Healthcare Economy

Vaccinations in This State Surge Ahead of Rest of America

As the spread of COVID-19 across the United States slows considerably, experts remain worried that slow vaccination rates and new variants could trigger another rapid rise in the number of cases. Only 12% of American adults have received at least one dose of vaccine. A much smaller 4.2% have received the two that are necessary to complete the process. The pace of vaccination varies widely by state.

The number of people infected in America continues to be a large percentage of the global total. Total U.S. confirmed cases have reached 27,939,592, which is about 25% of all the world’s infections. Fatal cases numbers 490,672. Scientists still believe this figure could reach 600,000 by the summer.

Nationwide, 70,057,800 doses of vaccine have been delivered. Of these, 52,884,356 shots (75%) have been given. In many locations, vaccine doses are not available, so even those eligible, like people over 65, continue to wait.

The state that has had the most success by far is Alaska. There, 17% of adults have been given at least one dose. The state’s record for second doses, at 7.8%, is also the nation’s highest. Alaska has received 271,550 doses and has given 183,831, which is 68%, somewhat below the national number.

Alaska Public Media, part of PBS, reported on why the state has done so well. The Department of Defense, the Department of Veterans Affairs and the Indian Health Service have been given priority as vaccination doses have been delivered. Dr. Anne Zink, the state’s chief medical officer, told the news outlet:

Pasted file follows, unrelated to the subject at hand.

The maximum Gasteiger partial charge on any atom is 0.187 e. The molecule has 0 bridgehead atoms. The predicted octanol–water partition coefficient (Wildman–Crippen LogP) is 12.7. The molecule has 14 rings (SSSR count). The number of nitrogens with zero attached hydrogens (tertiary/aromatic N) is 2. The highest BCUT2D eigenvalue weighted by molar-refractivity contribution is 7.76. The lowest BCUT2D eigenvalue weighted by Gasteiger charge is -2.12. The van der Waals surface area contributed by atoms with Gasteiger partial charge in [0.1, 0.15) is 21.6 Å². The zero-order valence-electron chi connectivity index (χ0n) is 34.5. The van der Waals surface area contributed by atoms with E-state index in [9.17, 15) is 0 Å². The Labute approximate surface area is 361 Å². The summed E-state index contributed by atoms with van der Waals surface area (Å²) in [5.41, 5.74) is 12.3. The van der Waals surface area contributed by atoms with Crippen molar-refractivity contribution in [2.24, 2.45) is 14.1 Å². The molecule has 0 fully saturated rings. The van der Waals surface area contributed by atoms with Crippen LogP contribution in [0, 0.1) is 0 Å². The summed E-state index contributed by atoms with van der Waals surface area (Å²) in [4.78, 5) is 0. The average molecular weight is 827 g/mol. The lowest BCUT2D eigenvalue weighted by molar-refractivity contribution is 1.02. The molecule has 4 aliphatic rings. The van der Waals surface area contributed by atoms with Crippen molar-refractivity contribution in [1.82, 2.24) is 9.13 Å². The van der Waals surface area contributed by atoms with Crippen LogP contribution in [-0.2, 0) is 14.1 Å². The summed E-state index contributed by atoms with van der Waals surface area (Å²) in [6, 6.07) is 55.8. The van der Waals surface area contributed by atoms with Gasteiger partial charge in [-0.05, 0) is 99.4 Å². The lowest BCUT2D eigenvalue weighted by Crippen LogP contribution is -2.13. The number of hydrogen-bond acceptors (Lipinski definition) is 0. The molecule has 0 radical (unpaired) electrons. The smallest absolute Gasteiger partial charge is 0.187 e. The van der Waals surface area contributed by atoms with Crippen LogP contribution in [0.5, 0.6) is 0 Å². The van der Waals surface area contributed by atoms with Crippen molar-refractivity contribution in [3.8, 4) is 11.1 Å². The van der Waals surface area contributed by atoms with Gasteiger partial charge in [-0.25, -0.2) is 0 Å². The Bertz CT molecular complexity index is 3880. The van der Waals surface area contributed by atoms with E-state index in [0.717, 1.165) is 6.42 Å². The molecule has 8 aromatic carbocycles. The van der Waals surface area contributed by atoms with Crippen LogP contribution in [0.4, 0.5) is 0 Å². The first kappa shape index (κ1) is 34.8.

We have the highest veterans per capita population. We have a large military presence. And we have a large Indigenous population with over 229 sovereign tribes. And so, because of those reasons, we did get some additional vaccine in the state via those federal partnerships.

Alaska’s situation should improve quickly. It expanded eligibility four days ago. It now includes all teachers and child care staff. People over 50 with at least one risk factor were added recently, while in many states the age cut-off remains 65.

The confirmed case count in Alaska remains fairly low. It has the fifth-lowest count among all states at 56,410, and coronavirus deaths there total 282. This likely is because of the state’s vastness and population. Alaska’s population density is about one person per square mile. In crowded states like Connecticut and Massachusetts, that figure is above 400. Alaska also ranks third lowest by population at 738,432. However, population is not necessarily a reasonable marker. Rhode Island ranks eighth in population at 1,056,298, but it has among the worst vaccination record across all states.

Alaska’s lead in vaccinations is no fluke. It has held the top spot for over a week and shows no sign of relinquishing it.

Click here to read “This Is How Many People Have Died of COVID-19 in Every State.”

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